Sayer Ji
Founder of GreenMedInfo.com

Subscribe to our informative Newsletter & get two FREE E-Books

Our newsletter serves 250,000 with essential news, research & healthy tips, daily.

Easy Turmeric recipes + The Dark Side of Wheat

Abstract Title:

Effects of oral magnesium supplementation on glycaemic control in Type 2 diabetes: a meta-analysis of randomized double-blind controlled trials.

Abstract Source:

Cardiovasc Toxicol. 2008;8(3):115-25. Epub 2008 Jul 8. PMID: 16978367

Abstract Author(s):

Y Song, K He, E B Levitan, J E Manson, S Liu

Article Affiliation:

Division of Preventive Medicine, Department of Medicine, Brigham and Women's Hospital and Harvard Medical School, Boston, MA, USA. ysong@hsph.harvard.edu

Abstract:

AIMS: The aim of this study was to assess the evidence on the effect of oral magnesium supplementation on glycaemic control in patients with Type 2 diabetes. METHODS: We searched the electronic databases of medline, embase and the Cochrane Controlled Trials Register up to January 2005. We identified nine randomized double-blind controlled trials with a total of 370 patients with Type 2 diabetes and of duration 4-16 weeks. The median dose of oral magnesium supplementation was 15 mmol/day (360 mg/day) in the treatment groups. The primary outcome was glycaemic control, as measured by glycated haemoglobin (HbA(1c)) or fasting blood glucose levels; the secondary outcomes included body mass index, blood pressure (BP) and lipids. Using a random-effects model, we calculated the weighted mean differences (WMD) and 95% confidence interval (CI). RESULTS: After a median duration of 12 weeks, the weighted mean post-intervention fasting glucose was significantly lower in the treatment groups compared with the placebo groups [-0.56 mmol/l (95% CI, -1.10 to -0.01); P for heterogeneity = 0.02]. The difference in post-intervention HbA(1c) between magnesium supplementation groups and control groups was not significant [-0.31% (95% CI, -0.81 to 0.19); P for heterogeneity = 0.10]. Neither systolic nor diastolic BP was significantly changed. Magnesium supplementation increased on high-density lipoprotein (HDL) cholesterol levels [0.08 mmol/l (95% CI, 0.03 to 0.14); P for heterogeneity = 0.36] but had no effect on total cholesterol, low-density lipoprotein (LDL) cholesterol and triglyceride. CONCLUSIONS: Oral magnesium supplementation for 4-16 weeks may be effective in reducing plasma fasting glucose levels and raising HDL cholesterol in patients with Type 2 diabetes, although the long-term benefits and safety of magnesium treatment on glycaemic control remain to be determined.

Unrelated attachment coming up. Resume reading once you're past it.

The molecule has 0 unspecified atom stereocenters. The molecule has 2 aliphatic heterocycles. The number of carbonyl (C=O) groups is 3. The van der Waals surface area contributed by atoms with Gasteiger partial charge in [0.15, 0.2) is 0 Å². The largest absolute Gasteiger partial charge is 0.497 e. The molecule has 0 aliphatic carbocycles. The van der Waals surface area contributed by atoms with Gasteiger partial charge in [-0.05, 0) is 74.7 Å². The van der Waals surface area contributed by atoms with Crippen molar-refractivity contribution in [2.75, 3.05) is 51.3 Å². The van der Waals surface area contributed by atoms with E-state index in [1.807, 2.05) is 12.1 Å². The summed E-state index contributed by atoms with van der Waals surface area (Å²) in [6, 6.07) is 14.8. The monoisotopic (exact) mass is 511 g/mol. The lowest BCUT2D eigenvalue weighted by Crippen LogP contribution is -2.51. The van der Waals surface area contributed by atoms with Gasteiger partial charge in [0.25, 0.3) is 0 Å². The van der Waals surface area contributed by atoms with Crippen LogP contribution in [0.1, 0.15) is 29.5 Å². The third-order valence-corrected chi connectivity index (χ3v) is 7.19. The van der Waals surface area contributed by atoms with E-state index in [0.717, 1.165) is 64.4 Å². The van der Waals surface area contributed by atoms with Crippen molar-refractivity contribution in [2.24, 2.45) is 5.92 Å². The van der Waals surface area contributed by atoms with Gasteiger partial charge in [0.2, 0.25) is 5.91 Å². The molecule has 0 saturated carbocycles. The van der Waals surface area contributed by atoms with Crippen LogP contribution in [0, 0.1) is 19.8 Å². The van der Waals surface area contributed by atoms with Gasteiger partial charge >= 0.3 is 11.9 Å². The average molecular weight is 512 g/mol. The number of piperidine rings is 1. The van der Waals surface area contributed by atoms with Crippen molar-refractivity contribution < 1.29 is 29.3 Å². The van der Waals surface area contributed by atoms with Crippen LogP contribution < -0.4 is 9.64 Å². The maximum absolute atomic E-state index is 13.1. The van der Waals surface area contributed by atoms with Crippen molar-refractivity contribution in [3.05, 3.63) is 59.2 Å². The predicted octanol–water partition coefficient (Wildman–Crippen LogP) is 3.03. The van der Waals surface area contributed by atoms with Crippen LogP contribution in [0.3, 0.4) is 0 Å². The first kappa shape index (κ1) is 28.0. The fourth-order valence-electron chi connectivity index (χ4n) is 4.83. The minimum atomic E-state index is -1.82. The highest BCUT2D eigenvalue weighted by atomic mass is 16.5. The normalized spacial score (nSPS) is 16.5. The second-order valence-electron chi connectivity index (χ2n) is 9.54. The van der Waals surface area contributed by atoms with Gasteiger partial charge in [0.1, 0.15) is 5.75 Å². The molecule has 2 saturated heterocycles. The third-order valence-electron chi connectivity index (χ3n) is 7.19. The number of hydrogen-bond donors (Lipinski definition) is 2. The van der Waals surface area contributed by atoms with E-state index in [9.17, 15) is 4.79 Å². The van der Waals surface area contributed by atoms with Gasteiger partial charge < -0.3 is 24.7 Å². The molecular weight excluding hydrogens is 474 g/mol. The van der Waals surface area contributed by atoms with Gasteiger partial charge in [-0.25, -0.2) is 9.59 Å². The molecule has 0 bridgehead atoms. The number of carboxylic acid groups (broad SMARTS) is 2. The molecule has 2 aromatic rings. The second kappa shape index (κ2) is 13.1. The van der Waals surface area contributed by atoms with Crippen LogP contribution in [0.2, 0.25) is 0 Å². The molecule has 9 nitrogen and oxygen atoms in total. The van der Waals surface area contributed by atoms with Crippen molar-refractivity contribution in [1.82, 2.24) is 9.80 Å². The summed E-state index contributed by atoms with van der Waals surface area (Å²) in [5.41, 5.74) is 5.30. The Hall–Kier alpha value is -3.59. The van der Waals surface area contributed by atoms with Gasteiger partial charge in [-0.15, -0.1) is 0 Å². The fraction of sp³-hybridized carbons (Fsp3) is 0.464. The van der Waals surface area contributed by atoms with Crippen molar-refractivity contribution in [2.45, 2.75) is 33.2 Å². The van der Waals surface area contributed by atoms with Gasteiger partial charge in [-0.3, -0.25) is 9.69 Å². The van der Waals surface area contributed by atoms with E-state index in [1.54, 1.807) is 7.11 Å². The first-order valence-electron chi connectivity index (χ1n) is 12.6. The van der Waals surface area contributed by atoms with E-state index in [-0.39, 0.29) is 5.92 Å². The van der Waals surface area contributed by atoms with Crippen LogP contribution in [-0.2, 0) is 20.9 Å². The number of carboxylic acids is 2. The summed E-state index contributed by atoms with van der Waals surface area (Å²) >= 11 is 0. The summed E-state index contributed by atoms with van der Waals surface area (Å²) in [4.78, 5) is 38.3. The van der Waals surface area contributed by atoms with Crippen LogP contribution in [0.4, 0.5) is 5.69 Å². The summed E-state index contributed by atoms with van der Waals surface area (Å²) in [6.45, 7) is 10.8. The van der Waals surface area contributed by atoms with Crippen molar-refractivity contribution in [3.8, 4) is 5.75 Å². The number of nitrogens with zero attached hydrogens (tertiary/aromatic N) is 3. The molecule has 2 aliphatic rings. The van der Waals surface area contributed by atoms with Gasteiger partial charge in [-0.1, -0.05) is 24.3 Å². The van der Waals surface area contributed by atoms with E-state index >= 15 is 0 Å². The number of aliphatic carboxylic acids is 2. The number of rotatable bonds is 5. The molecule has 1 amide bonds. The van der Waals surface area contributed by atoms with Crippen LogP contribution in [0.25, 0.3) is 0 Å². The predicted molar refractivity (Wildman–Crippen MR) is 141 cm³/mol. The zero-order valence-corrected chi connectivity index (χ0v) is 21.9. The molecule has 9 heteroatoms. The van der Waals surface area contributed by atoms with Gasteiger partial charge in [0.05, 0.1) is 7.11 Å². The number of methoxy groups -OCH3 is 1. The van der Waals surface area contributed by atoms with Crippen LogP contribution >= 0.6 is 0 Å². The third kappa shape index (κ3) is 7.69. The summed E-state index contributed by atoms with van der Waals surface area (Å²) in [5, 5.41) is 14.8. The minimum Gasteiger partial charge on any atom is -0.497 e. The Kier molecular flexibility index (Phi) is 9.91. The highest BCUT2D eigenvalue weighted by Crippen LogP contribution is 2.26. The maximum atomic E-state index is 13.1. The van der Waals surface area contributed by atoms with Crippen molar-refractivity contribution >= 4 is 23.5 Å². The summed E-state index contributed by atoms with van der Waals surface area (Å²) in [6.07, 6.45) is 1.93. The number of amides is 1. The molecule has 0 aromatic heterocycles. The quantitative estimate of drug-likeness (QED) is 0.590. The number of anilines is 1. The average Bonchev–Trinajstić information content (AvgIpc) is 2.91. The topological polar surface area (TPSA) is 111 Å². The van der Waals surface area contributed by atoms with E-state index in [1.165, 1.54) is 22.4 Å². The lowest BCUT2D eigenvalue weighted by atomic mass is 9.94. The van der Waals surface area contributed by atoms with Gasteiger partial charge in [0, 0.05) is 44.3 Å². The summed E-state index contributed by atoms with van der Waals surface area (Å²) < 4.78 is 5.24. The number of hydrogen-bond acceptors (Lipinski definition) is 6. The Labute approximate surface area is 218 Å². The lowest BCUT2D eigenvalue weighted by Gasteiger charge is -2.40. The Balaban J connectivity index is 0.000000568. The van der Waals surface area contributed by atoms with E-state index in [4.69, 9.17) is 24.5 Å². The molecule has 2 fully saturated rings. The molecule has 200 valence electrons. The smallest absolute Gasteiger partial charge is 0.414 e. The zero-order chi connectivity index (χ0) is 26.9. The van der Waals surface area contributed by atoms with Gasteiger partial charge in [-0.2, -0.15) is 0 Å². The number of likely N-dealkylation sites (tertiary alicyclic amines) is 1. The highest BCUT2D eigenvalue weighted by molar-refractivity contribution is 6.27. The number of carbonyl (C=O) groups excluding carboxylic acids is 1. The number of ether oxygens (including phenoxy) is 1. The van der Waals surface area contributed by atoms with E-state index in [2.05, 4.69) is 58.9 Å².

Study Type : Human Study

Print Options


Sayer Ji
Founder of GreenMedInfo.com

Subscribe to our informative Newsletter & get two FREE E-Books

Our newsletter serves 250,000 with essential news, research & healthy tips, daily.

Easy Turmeric recipes + The Dark Side of Wheat

This website is for information purposes only. By providing the information contained herein we are not diagnosing, treating, curing, mitigating, or preventing any type of disease or medical condition. Before beginning any type of natural, integrative or conventional treatment regimen, it is advisable to seek the advice of a licensed healthcare professional.

© Copyright 2008-2017 GreenMedInfo.com, Journal Articles copyright of original owners, MeSH copyright NLM.